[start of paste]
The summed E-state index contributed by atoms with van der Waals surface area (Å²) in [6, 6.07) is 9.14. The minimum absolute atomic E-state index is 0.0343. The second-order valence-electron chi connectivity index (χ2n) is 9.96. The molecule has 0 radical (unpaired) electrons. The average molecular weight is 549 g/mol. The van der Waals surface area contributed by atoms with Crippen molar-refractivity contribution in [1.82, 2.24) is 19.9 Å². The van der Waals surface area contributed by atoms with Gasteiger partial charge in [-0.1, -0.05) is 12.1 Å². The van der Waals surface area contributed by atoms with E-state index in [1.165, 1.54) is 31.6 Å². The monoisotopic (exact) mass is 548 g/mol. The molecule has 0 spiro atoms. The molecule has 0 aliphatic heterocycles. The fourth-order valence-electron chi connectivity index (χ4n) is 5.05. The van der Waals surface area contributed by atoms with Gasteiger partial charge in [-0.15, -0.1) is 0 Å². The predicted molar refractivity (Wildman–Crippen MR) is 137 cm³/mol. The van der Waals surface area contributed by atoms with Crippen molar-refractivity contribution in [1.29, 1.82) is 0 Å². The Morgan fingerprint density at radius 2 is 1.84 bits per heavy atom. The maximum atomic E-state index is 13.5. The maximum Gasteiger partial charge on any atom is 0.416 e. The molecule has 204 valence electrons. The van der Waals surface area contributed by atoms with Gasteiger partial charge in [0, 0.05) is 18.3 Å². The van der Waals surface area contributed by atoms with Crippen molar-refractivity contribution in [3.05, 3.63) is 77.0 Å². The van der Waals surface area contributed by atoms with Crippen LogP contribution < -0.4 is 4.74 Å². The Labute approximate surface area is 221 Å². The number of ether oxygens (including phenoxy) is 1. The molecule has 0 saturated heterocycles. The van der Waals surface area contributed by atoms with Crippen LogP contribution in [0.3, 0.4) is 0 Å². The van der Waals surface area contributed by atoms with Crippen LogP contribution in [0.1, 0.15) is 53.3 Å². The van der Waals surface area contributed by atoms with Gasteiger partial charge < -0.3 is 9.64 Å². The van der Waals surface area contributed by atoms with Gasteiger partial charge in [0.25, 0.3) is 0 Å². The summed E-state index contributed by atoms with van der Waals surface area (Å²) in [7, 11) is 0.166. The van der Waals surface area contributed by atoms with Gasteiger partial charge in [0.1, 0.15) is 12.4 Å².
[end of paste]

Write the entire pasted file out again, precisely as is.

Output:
The summed E-state index contributed by atoms with van der Waals surface area (Å²) in [6, 6.07) is 9.14. The minimum absolute atomic E-state index is 0.0343. The second-order valence-electron chi connectivity index (χ2n) is 9.96. The molecule has 0 radical (unpaired) electrons. The average molecular weight is 549 g/mol. The van der Waals surface area contributed by atoms with Crippen molar-refractivity contribution in [1.82, 2.24) is 19.9 Å². The van der Waals surface area contributed by atoms with Gasteiger partial charge in [-0.1, -0.05) is 12.1 Å². The van der Waals surface area contributed by atoms with E-state index in [1.165, 1.54) is 31.6 Å². The monoisotopic (exact) mass is 548 g/mol. The molecule has 0 spiro atoms. The molecule has 0 aliphatic heterocycles. The fourth-order valence-electron chi connectivity index (χ4n) is 5.05. The van der Waals surface area contributed by atoms with Gasteiger partial charge in [-0.15, -0.1) is 0 Å². The predicted molar refractivity (Wildman–Crippen MR) is 137 cm³/mol. The van der Waals surface area contributed by atoms with Crippen molar-refractivity contribution in [1.29, 1.82) is 0 Å². The Morgan fingerprint density at radius 2 is 1.84 bits per heavy atom. The maximum atomic E-state index is 13.5. The maximum Gasteiger partial charge on any atom is 0.416 e. The molecule has 204 valence electrons. The van der Waals surface area contributed by atoms with Gasteiger partial charge in [0, 0.05) is 18.3 Å². The van der Waals surface area contributed by atoms with Crippen molar-refractivity contribution in [3.05, 3.63) is 77.0 Å². The van der Waals surface area contributed by atoms with Crippen LogP contribution < -0.4 is 4.74 Å². The Labute approximate surface area is 221 Å². The number of ether oxygens (including phenoxy) is 1. The molecule has 0 saturated heterocycles. The van der Waals surface area contributed by atoms with Crippen LogP contribution in [0.3, 0.4) is 0 Å². The van der Waals surface area contributed by atoms with Crippen LogP contribution in [0.1, 0.15) is 53.3 Å². The van der Waals surface area contributed by atoms with Gasteiger partial charge < -0.3 is 9.64 Å². The van der Waals surface area contributed by atoms with Gasteiger partial charge in [0.25, 0.3) is 0 Å². The summed E-state index contributed by atoms with van der Waals surface area (Å²) in [7, 11) is 0.166. The van der Waals surface area contributed by atoms with Gasteiger partial charge in [0.1, 0.15) is 12.4 Å².